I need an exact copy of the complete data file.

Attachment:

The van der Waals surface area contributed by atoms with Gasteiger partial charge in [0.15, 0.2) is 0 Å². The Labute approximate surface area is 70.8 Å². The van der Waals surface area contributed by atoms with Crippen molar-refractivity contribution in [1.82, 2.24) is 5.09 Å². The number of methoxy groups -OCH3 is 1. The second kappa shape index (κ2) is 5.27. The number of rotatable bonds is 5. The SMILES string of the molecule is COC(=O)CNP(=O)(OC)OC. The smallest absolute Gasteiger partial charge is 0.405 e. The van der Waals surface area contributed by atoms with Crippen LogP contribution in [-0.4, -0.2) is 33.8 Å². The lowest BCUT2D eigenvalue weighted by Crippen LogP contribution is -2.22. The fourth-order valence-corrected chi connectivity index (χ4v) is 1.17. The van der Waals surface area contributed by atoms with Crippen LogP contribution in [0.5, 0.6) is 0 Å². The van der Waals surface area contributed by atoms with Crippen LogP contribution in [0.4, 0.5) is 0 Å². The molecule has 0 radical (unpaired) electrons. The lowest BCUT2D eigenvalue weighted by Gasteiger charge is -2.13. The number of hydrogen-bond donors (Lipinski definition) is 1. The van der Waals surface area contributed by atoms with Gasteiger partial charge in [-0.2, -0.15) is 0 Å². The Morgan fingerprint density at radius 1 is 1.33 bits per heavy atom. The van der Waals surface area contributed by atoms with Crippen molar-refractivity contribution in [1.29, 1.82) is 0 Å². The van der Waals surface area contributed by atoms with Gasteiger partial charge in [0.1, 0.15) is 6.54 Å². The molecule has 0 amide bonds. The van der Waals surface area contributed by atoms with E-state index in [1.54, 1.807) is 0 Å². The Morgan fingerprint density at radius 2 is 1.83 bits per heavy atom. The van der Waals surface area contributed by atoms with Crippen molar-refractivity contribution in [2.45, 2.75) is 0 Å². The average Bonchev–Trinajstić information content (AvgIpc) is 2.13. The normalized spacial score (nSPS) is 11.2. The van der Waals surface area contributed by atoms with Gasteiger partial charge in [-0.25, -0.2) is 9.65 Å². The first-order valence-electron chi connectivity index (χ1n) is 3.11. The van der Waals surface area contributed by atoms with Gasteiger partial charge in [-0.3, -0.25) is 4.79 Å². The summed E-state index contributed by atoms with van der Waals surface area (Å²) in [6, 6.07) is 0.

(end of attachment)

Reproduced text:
The van der Waals surface area contributed by atoms with Gasteiger partial charge in [0.15, 0.2) is 0 Å². The Labute approximate surface area is 70.8 Å². The van der Waals surface area contributed by atoms with Crippen molar-refractivity contribution in [1.82, 2.24) is 5.09 Å². The number of methoxy groups -OCH3 is 1. The second kappa shape index (κ2) is 5.27. The number of rotatable bonds is 5. The SMILES string of the molecule is COC(=O)CNP(=O)(OC)OC. The smallest absolute Gasteiger partial charge is 0.405 e. The van der Waals surface area contributed by atoms with Crippen LogP contribution in [-0.4, -0.2) is 33.8 Å². The lowest BCUT2D eigenvalue weighted by Crippen LogP contribution is -2.22. The fourth-order valence-corrected chi connectivity index (χ4v) is 1.17. The van der Waals surface area contributed by atoms with Crippen LogP contribution in [0.5, 0.6) is 0 Å². The van der Waals surface area contributed by atoms with Crippen LogP contribution in [0.4, 0.5) is 0 Å². The molecule has 0 radical (unpaired) electrons. The lowest BCUT2D eigenvalue weighted by Gasteiger charge is -2.13. The number of hydrogen-bond donors (Lipinski definition) is 1. The van der Waals surface area contributed by atoms with Gasteiger partial charge in [-0.2, -0.15) is 0 Å². The Morgan fingerprint density at radius 1 is 1.33 bits per heavy atom. The van der Waals surface area contributed by atoms with Crippen molar-refractivity contribution in [1.29, 1.82) is 0 Å². The van der Waals surface area contributed by atoms with Gasteiger partial charge in [0.1, 0.15) is 6.54 Å². The molecule has 0 amide bonds. The van der Waals surface area contributed by atoms with E-state index in [1.54, 1.807) is 0 Å². The Morgan fingerprint density at radius 2 is 1.83 bits per heavy atom. The van der Waals surface area contributed by atoms with Crippen molar-refractivity contribution in [2.45, 2.75) is 0 Å². The average Bonchev–Trinajstić information content (AvgIpc) is 2.13. The normalized spacial score (nSPS) is 11.2. The van der Waals surface area contributed by atoms with Gasteiger partial charge in [-0.25, -0.2) is 9.65 Å². The first-order valence-electron chi connectivity index (χ1n) is 3.11. The van der Waals surface area contributed by atoms with Gasteiger partial charge in [-0.3, -0.25) is 4.79 Å². The summed E-state index contributed by atoms with van der Waals surface area (Å²) in [6, 6.07) is 0.